Initially you had a reputation for being fast but wild, would you agree?

Tommy Bridewell:
For sure. I never knew my limit, for me there wasn't a limit, there was no backing off it was always full gas. If there was a two second gap on the last lap I'd still have a go at catching them. I can remember after I'd got on the podium in the first race of 2011, in the second race I didn't look at my pit board once. All I could see was Hopper 2 seconds in front of me and didn't even know what lap it was. I pushed over the limit and had a humungous crash and it just went to pot then.

It was Rob Mac who coached it out of me. I went out at Cadwell for him and nearly crashed in race 2 and I was thinking 'He's not going to like that' but he was fine about it. He has definitely been a strong influence on my career. I went in there saying I was going to go brilliantly and run top six and lah di dah just to get the ride from him and he just said 'Tom, that's not what we're looking for, we're realistic' and that meant I had less pressure on me.

Rob Mac is an absolutely fantastic guy who I still believe to this day gave me the boost I needed to move my career forward and gave me the discipline I needed to get on. Basically he helped me to stop cocking about and to realize that I was out there to race and had to do my job properly. I learned so much from Rob about being professional and being more political and saying the right things. He helped me so much with my race craft and going into 2013 I felt a lot stronger.

I would love to work with Rob again, we got on really well and I think the reason we got on so well is that he was so committed as a rider and he could see that in me.
At Cadwell, you were in second place within sight of the leader and brought that home, was that a sign of the new maturity of your riding?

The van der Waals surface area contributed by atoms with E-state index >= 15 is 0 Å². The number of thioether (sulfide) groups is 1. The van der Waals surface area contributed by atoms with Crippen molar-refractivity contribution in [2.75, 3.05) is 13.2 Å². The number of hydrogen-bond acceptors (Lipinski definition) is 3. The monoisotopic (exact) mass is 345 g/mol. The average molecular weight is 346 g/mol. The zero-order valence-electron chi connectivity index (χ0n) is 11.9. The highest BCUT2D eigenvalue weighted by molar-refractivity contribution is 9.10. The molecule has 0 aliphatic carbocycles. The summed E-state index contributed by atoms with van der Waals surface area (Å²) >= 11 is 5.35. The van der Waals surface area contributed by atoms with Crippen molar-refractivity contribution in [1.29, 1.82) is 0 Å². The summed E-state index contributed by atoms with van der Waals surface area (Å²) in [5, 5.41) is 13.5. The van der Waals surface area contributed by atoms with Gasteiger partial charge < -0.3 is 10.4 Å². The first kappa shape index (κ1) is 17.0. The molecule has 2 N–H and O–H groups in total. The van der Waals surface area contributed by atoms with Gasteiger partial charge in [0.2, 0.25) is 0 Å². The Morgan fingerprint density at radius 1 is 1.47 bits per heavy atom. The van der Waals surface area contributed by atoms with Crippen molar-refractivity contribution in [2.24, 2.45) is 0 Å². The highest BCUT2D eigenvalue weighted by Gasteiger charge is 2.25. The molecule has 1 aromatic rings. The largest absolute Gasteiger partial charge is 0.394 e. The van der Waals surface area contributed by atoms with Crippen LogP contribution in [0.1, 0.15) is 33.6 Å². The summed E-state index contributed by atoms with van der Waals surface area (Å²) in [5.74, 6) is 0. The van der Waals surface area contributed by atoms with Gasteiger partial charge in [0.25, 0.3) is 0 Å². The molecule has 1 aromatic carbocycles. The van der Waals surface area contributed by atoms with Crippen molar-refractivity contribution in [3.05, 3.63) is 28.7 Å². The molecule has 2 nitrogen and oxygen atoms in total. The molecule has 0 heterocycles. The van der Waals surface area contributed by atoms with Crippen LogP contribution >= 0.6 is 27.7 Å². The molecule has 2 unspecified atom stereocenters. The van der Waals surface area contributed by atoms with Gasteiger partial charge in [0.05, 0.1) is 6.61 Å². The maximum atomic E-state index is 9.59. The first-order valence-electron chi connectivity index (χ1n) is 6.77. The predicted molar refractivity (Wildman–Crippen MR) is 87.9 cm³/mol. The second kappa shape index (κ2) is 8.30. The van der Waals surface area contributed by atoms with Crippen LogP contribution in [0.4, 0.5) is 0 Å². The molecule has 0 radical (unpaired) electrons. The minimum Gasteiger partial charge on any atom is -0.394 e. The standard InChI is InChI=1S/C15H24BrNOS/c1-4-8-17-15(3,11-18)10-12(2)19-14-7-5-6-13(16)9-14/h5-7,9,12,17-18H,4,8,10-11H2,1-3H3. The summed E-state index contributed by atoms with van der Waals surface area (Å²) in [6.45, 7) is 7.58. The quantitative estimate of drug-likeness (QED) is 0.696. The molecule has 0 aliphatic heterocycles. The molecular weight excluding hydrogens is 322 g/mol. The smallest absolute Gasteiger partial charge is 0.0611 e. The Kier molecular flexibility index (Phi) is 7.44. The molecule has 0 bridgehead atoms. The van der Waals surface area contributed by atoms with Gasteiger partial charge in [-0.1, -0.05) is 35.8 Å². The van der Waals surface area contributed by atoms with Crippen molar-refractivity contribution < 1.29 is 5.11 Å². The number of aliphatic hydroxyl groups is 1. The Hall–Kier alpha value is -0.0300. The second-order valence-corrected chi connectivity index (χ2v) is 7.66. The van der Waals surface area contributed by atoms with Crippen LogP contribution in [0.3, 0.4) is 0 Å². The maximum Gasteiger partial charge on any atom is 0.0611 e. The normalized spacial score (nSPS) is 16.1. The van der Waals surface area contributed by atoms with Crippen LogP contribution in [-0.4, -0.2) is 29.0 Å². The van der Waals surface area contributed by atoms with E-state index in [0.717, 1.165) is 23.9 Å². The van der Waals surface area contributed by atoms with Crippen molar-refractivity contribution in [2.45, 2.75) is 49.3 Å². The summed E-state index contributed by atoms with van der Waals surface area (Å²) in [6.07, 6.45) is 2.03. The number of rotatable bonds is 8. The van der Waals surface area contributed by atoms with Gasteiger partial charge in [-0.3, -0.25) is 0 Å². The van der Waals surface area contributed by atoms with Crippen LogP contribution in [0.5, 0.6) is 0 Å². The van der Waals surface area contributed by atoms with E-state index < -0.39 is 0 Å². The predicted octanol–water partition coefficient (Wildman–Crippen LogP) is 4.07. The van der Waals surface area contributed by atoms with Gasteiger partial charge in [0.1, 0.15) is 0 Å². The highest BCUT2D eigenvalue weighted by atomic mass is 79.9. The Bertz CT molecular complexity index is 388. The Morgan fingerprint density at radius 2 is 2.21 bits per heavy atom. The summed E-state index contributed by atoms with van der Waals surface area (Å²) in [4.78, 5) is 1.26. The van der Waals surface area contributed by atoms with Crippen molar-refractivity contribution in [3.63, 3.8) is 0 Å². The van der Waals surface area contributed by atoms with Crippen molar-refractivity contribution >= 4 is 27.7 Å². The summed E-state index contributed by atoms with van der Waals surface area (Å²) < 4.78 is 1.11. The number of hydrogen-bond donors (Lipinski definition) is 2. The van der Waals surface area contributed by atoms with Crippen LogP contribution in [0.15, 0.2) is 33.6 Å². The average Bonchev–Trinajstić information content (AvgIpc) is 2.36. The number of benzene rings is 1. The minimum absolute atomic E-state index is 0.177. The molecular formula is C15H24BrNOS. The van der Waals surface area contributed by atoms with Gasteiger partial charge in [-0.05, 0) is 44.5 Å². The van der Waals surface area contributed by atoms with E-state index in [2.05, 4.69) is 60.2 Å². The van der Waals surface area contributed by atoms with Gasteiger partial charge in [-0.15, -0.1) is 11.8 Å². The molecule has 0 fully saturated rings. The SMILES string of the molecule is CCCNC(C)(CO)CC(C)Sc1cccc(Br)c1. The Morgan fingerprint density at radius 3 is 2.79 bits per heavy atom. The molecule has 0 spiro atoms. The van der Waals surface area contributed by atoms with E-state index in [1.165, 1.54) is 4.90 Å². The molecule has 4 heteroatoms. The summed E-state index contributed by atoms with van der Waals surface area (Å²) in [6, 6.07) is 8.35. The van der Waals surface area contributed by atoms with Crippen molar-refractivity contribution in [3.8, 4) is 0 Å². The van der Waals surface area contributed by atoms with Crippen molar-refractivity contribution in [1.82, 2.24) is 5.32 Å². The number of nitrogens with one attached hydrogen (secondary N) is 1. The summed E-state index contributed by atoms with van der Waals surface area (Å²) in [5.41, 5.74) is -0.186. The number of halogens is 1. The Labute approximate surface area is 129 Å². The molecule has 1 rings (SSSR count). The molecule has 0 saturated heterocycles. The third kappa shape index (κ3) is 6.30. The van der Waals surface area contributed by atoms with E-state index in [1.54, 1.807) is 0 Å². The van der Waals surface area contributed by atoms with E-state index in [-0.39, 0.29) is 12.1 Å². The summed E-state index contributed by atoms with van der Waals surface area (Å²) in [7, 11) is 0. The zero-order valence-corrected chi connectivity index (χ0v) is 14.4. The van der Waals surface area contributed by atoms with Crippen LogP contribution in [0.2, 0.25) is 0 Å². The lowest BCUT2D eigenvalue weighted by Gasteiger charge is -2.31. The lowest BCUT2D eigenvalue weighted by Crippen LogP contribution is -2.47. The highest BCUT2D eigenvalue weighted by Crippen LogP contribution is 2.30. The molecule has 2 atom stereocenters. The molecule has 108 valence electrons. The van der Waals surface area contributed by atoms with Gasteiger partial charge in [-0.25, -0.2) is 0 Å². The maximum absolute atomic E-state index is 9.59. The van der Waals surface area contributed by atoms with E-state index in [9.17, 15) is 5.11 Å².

Tommy Bridewell:
The old Tommy Bridewell would have 100% gone for the pass, I don't know how, why or when but I would have 100% got past and maybe I would have gone on to win the race, or crash. There were maybe a couple of places I could have tried it but I was that determined to get on the podium I didn't want to go out trying to be a hero. I needed and had to get a podium, I needed to get it done to get the weight off my shoulders. I just stayed with Alex because I knew that if I didn't the others would catch me, what he done, I done and now I've got that weight off my back.
Have you still got your Italian crew with you at Halsall?

Tommy Bridewell:
That's it, yeah.
Did you discuss it with them before leaving Bathams?

Tommy Bridewell:
Yeah. Italians are very passionate and they could see how down I was and that made them feel the same. They supported me fully even though there were no confirmed plans with Halsall at the time. There was a rumour that there might be a second ride there though.

I went out to ride in WSS at Imola with Larini Honda and had the option of staying with them. After my time at Bathams, it was just fantastic to be able to enjoy riding a motorcycle again.
Where does you income come from, sponsors, the family, the team?

Tommy Bridewell:
I've got no sponsors, nothing. It's just me and Dad and Mum. My sister Charlotte's hair dressing salon Diffusion in Devizes also do all they can to support me. Stacey, my partner, is putting in a lot of time to try and find sponsors.
How about your Italians?

Tommy Bridewell:
They've done a deal with Martin and that goes through him.
Didn't Bathams pay you a wage?

Tommy Bridewell:
Given that commitment and the tragedies in the past have your family ever put pressure on you to stop?

Tommy Bridewell:
They never tried to get me to stop, they may have wanted me to though.